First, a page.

September 2017 Fishing Report

September 2017 Fishing Report

We would like to thank everyone that fished with us this year! We met many great new folks and reunited with many longtime friends. We’re looking forward to next year and wish everyone a wonderful fall and winter.

As a whole we were happy with the trout fishing for the month of September, it brought us many fun days and challenged us with a few curve balls. Fortunately the cuve balls were faily navigable keeping the head scrathing at bay. As always when conditions change and mother nature interjects one is forced to learn from that situtation and come out the other side smarter.

kenai river rainbow trout

Early September

The beginning of September greeted us with the start of the Red salmon spawn, and the tail end of the King salmon spawn. This provided us a large playground as we were able to find good fish from just below Skilak Lake all the way to bings landing. Each year early September is a dynamic time as multiple species are in some form of a spawning cycle. Each species has its own specific spot and pattern allowing us a ton of water to fish and target big fish on the move.

Mid September

As the month progressed the amount of food in the river was becoming evident as the bites became sporadic and very hard to pattern. More food allows trout to be ultra selective on when and what they want to eat. Boat pressure also became a large factor in dictating the mood of trout.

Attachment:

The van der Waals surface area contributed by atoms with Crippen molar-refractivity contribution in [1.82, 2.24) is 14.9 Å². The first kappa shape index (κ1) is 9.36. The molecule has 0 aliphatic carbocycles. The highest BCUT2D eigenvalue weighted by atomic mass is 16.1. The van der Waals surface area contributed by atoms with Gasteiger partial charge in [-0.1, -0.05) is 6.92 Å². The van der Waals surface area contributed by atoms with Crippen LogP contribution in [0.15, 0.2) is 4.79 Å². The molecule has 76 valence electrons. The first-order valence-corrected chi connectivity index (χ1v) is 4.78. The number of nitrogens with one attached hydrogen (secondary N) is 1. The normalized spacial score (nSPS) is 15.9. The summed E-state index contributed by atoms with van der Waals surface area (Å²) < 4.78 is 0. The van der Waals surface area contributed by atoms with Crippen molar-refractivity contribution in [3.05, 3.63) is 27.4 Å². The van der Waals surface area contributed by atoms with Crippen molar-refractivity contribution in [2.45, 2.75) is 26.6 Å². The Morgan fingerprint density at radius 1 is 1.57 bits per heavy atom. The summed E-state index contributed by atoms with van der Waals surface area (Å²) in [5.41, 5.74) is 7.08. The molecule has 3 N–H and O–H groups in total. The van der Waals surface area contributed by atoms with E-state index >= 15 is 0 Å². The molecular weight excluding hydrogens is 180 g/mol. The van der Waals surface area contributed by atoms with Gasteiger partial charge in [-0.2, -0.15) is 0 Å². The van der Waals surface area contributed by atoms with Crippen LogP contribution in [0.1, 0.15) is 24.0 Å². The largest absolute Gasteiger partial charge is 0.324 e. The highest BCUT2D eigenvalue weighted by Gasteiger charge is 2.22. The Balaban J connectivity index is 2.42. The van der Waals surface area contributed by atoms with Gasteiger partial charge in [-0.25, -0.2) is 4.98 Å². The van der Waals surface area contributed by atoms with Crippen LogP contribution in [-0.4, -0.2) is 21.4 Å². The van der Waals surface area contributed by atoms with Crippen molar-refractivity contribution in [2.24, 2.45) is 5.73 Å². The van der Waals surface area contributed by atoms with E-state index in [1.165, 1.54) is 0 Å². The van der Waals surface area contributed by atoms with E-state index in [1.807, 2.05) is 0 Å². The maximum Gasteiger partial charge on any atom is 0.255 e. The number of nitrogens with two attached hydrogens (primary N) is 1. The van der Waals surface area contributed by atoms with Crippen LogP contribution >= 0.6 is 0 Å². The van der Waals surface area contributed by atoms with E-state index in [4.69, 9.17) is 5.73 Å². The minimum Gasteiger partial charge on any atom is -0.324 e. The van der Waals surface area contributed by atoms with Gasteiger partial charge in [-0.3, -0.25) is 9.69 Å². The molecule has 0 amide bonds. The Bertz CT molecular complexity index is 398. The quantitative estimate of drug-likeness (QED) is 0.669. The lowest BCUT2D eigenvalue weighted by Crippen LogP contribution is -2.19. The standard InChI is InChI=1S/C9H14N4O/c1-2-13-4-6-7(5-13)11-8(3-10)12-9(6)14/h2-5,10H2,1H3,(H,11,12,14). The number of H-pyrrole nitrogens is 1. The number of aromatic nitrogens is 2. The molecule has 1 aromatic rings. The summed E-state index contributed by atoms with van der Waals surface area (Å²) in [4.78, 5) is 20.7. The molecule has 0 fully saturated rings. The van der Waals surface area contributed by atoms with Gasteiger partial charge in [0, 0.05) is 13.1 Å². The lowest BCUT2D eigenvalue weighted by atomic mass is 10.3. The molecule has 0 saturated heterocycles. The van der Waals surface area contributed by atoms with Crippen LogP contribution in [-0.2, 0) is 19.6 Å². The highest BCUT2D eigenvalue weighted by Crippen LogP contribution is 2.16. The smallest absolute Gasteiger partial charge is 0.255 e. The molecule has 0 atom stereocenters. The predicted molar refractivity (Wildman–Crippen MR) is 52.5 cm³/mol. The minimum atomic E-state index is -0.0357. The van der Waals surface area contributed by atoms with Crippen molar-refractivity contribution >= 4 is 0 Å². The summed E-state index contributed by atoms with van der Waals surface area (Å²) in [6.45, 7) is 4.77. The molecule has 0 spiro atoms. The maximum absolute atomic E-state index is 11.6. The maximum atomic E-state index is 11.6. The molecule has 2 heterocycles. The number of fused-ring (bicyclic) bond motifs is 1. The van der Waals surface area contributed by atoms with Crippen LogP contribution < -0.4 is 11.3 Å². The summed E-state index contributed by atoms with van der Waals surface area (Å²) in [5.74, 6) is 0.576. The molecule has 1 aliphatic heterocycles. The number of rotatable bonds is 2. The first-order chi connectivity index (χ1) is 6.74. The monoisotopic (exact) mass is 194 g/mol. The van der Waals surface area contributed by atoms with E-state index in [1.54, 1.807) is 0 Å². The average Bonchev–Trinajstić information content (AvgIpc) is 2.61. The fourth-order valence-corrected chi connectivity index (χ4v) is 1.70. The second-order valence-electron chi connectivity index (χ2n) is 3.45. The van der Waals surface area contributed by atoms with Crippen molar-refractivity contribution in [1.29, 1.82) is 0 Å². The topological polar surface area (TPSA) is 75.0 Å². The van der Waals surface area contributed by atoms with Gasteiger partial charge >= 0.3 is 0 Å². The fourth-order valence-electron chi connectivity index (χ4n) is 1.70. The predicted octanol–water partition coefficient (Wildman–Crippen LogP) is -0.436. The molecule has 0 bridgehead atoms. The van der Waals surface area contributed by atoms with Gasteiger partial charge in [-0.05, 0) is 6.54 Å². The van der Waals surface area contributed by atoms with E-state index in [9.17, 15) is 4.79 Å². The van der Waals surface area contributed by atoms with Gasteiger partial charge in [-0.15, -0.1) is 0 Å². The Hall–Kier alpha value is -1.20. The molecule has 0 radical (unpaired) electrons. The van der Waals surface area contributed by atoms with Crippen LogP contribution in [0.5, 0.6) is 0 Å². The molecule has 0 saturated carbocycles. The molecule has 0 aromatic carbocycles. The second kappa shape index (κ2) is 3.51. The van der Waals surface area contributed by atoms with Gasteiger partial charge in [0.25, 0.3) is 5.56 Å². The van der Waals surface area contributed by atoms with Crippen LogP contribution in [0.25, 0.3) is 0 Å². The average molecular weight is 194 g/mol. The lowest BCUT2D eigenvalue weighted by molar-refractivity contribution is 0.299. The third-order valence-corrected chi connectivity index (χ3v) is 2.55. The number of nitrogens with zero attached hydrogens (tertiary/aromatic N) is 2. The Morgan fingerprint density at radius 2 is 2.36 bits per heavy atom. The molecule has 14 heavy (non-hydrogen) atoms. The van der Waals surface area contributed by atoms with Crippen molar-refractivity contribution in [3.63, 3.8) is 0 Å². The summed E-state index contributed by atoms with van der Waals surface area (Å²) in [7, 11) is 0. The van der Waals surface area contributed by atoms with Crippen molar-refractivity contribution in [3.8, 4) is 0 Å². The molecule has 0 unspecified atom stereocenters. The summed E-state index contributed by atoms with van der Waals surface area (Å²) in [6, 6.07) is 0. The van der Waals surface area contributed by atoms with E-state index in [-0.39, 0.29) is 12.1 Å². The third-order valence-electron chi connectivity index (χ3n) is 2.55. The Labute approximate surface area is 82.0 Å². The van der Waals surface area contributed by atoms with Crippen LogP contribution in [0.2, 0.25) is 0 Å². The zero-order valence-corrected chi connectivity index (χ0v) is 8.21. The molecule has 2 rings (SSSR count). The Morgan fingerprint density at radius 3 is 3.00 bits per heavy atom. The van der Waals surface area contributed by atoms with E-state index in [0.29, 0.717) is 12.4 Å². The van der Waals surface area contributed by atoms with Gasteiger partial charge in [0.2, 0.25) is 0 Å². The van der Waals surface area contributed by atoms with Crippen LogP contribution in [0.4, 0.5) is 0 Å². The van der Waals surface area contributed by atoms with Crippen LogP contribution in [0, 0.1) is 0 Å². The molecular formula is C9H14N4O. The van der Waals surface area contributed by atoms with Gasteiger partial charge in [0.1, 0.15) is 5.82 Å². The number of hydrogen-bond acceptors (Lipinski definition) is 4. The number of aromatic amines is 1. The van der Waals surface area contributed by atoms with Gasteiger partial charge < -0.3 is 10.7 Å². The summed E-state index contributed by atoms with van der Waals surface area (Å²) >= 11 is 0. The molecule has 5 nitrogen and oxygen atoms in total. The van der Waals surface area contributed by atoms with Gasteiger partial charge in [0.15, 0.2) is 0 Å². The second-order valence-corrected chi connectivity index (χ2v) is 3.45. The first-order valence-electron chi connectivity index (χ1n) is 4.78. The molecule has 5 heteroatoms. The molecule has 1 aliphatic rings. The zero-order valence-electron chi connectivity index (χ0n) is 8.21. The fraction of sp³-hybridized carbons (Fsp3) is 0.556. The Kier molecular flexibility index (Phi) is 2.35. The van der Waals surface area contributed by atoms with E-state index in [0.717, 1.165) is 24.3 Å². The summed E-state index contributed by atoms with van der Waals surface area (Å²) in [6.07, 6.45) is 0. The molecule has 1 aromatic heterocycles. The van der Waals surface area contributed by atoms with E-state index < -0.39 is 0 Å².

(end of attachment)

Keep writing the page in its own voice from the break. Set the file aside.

We were convinced that there was a pattern out there that would consitently put us on good fish. It took a few days of experimentation, but once we found it the trout confirmed our idea. The number of fish we were catching went down, but the size and quality went way up.

The bows were literally attacking this pattern, as hard hits and screaming drags became a daily occurrence.

Mid September Kenai River Rainbow trout catch after we did a few days of experimenting with our new pattern of fishing.

Late September

The end of the month was shaping up to be a good one until mother nature interjected and the Snow Glacier ice dam broke producing a large volume of water to enter the Kenai, raise water levels, and drastically washed and displaced food down the river. The rising water brought a big decrease in water temp as well, creating chilly rainbows that had to relocate to find food. The bows overall morale at this point was fleeting and produced some challenging fishing. This trend of tough fishing persisted into early October where decreasing water levels and spawning Silvers turned the trouts frown upside down.

Kenai River fishing for rainbow trout with Alaska Drift Away Fishing Guides